tional amitriptylin seems the most suitable because it is the least likely to trigger
agitation. In our view the mixed depressive phase followed by a simple depression
corresponds to the pattern of manic-depressive cycle starting with mania and
followed by depression. There, too, the manic phase is treated with antimanic
agents and the depression is susceptible only to antidepressant treatments.
Agitated depression was followed by simple depression in 64 cases (30%). In
their previous course, these patients were bipolar I (n ¼ 20), bipolar II (n ¼ 17),
unipolar depression (n ¼ 22), and five cases were first episode agitated depression.
We hold that it is no coincidence that 28% of bipolar patients present the same
cycle pattern consisting of mania followed by depression, which in most cases is of
a simple or clearly inhibited type (Kukopoulos et al., 1980).
Many clinicians, on an empirical basis, have always treated these patients first
with neuroleptics and then with antidepressants and many authors, starting with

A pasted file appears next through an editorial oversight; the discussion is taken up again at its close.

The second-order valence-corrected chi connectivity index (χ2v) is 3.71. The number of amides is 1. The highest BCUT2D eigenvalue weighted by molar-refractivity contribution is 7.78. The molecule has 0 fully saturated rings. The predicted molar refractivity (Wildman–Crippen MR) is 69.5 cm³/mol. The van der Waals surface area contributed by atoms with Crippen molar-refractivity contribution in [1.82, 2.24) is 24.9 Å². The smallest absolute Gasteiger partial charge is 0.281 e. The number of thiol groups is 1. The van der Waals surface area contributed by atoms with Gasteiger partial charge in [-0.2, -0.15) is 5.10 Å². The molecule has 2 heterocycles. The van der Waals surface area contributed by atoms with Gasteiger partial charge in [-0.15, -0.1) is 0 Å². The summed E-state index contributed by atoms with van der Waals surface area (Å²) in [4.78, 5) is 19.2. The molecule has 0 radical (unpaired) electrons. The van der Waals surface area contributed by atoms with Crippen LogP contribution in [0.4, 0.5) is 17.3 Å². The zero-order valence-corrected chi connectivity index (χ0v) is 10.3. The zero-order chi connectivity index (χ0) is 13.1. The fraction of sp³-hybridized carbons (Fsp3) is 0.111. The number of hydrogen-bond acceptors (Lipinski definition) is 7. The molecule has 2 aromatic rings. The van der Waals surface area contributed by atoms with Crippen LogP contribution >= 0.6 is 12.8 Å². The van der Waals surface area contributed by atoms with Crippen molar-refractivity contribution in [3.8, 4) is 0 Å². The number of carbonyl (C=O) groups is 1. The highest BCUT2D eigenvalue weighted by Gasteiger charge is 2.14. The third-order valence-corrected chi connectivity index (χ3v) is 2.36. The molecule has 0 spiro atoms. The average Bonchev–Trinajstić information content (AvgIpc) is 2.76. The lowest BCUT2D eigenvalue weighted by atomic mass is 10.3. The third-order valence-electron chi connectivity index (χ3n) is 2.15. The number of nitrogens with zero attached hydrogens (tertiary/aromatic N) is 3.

Klein and Davis (1969), have recommended this line of treatment. ECT is even
more effective in mixed depressive states than in non-mixed depressions. The less
frequent use of ECT in recent years (in Italy, unfortunately, for political and not
medical reasons), coupled with the widespread use of antidepressants, has wor-
sened the condition of these seriously ill patients, who often suffer longer duration
of episodes, longer hospitalization, and higher risk of suicide.
It may be argued that the treatment of the agitated phase with neuroleptics and
other antimanic agents favors the onset of a depressive phase, but this is also true
for the typical mania“depression cycle where it is clear that neuroleptics only
accentuate the natural evolution of the manic“depressive cycle, i.e., the depression,
more or less severe, that follows the manic phase. ECT, with its antidepressant and
antimanic action and its particular effectiveness in mixed depressive states, had
cloaked the essential difference between mixed and simple depression. But as far as
response to treatment is concerned, the same thing happened with the frequently
biphasic course of agitated and psychotic depression. Glassman et al. (1975) made